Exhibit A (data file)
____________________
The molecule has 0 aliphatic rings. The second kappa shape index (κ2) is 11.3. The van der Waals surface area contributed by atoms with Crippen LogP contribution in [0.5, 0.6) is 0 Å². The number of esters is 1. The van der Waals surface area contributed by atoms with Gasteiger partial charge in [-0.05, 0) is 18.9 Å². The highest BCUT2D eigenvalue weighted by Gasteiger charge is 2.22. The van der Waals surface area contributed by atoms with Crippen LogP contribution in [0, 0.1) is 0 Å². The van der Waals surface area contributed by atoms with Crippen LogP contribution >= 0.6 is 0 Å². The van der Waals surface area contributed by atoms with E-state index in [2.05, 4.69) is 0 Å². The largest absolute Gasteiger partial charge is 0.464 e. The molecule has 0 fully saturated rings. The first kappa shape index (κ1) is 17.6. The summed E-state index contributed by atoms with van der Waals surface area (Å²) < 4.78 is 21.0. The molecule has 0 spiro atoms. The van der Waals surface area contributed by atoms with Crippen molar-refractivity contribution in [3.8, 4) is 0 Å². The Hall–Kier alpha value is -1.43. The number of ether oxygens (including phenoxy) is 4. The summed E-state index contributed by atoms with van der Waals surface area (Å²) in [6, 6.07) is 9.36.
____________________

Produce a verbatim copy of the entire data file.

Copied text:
The molecule has 0 aliphatic rings. The second kappa shape index (κ2) is 11.3. The van der Waals surface area contributed by atoms with Crippen LogP contribution in [0.5, 0.6) is 0 Å². The number of esters is 1. The van der Waals surface area contributed by atoms with Gasteiger partial charge in [-0.05, 0) is 18.9 Å². The highest BCUT2D eigenvalue weighted by Gasteiger charge is 2.22. The van der Waals surface area contributed by atoms with Crippen LogP contribution in [0, 0.1) is 0 Å². The van der Waals surface area contributed by atoms with Crippen LogP contribution >= 0.6 is 0 Å². The van der Waals surface area contributed by atoms with E-state index in [2.05, 4.69) is 0 Å². The largest absolute Gasteiger partial charge is 0.464 e. The molecule has 0 fully saturated rings. The first kappa shape index (κ1) is 17.6. The summed E-state index contributed by atoms with van der Waals surface area (Å²) < 4.78 is 21.0. The molecule has 0 spiro atoms. The van der Waals surface area contributed by atoms with Crippen molar-refractivity contribution in [3.8, 4) is 0 Å². The Hall–Kier alpha value is -1.43. The number of ether oxygens (including phenoxy) is 4. The summed E-state index contributed by atoms with van der Waals surface area (Å²) in [6, 6.07) is 9.36.